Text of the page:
True to her consultative roots, she's not shy with quadrant analysis, and she does an especially impressive job with what came across to me as "Myers-Briggs Light" in the form of her Open Leadership Archetype: Cautious Tester, Worried Skeptic, Realistic Optimist and Transparent Evangelist. Having taken her quick assessment, I found myself straddling "realistic optimist" and "transparent evangelist." But to everyone else, I'm just ENTJ.

On the engagement front, Li isn't shy about reminding organizations that they need to "earn" the right to have a conversation. She nicely covers support issues, highlighting the role of new models like, iRobot and Lithium. She provides ample rationalization (if not stimulus) for listening infrastructure.

While she goes deeper on support than most marketing authors, I do regret her ROI framework angles toward fewer "live" interactions with consumers. I've long believed there's massive upside for brands (in word of mouth, referral value, brand advocacy) in making the investment to actually talk to consumers.

In terms of other opportunities, having worked with many of the brands she cites, I'm not convinced they have all achieved the level of "open" or "social-media" success that the book suggests. Some are there rhetorically, but not truly at the foundation. I was disappointed ethics got only a few paragraphs of attention -- as I think this is the ultimate torture test of any form of leadership. She gives pharma companies better marks than they deserve for proactive adverse-event reporting.

Then there's my "Marketers, Get Back to Boring" critique. Li's book seems to suggest open leadership is dependent on web-centric socialization. Yes, social media greases the skids for all business practices, but I'm not convinced it's a pre-requisite for great leadership. At the end of the day, I wonder if we all just need to re-read what Aristotle taught us about ethos and pathos. Or dive a bit deeper into Harvard Business School professor John Kotter's almost-timeless principles of leadership and change.

Here I think of leaders like John Pepper, former P&G CEO and current chairman of Disney. Infinitely accessible, and "open" in the fullest definition of the word, I'm not sure his "open" attributes need an assist from the web or social media to bring to life what Li is talking about.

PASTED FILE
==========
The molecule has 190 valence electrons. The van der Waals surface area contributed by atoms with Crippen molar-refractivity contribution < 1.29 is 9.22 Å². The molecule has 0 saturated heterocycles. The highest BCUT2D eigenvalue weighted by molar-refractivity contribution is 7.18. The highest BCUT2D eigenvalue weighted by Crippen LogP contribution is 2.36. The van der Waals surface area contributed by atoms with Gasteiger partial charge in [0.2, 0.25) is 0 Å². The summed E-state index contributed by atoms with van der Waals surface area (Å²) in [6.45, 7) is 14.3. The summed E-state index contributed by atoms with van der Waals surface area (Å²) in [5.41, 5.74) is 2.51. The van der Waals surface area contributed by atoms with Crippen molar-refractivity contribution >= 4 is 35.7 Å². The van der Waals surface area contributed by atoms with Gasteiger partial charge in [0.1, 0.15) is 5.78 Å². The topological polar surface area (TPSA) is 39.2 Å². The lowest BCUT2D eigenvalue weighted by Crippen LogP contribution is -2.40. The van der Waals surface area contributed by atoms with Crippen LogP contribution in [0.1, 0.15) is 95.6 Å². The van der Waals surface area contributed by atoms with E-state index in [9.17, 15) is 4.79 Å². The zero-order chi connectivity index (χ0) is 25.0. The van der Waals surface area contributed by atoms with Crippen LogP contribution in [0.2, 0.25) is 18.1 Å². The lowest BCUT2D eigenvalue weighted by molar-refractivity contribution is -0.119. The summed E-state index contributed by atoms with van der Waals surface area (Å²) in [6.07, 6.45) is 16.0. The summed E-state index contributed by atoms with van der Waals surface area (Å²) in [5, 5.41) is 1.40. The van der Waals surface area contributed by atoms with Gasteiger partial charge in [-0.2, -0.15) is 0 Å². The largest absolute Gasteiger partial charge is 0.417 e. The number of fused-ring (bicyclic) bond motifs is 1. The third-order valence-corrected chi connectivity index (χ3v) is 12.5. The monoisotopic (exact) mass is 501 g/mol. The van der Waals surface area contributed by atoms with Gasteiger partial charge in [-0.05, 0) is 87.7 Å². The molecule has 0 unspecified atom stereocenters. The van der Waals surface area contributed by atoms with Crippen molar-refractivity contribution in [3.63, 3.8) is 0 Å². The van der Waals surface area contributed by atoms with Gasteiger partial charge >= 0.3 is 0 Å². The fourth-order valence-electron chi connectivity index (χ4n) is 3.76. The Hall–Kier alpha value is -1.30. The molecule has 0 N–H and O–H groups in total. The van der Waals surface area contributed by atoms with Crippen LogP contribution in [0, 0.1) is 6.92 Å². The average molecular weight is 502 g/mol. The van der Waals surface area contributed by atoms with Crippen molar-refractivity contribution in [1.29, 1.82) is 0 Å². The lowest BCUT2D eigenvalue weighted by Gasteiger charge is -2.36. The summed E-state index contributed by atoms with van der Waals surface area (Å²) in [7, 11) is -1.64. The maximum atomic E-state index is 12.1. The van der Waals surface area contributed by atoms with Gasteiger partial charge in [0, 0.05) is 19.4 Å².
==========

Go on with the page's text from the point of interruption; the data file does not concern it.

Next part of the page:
In fairness, Li is taking on a really tough subject, riddled with inconsistencies, even blatant disconnects. Just consider Apple computer, a vexing case study Li -- like so many others -- dances around or mostly avoids.

"Given Apple's strategic objectives," she notes, "it doesn't have a driving, compelling need to be open -- at least, as long as it continues to develop world-class products." If this is true, juggernaut Apple is a not-so-small asterisk in her argument. Cisco -- also a creator of great products -- is so open one practically squints. Is closed the new open?

She also makes a forceful argument for having concrete goals upfront. While it's "strategically incorrect" for any ladder-climbing manager to suggest otherwise, I actually think the most breakthrough business transformations flow from the unexpected and unanticipated. The key is to develop flexible -- dare I say "open" -- roadmaps and aggressively process data and feedback along the way.

Nitpicking notwithstanding, this is an important read, and Li's long list of case studies suggests she's a great listener, further bolstering her aforementioned street cred. Importantly, "Open Leadership" is anchored to leadership, and at the end of the day, that's what always moves the needle. Always.

Pete Blackshaw is exec VP of Nielsen Online Digital Strategic Services and author of "Satisfied Customers Tell Three Friends, Angry Customers Tell 3,000" (DoubleDay). He is also chair of the National Council of Better Business Bureaus. His biweekly column looks at the relationship between marketing and customer service in the age of consumer control.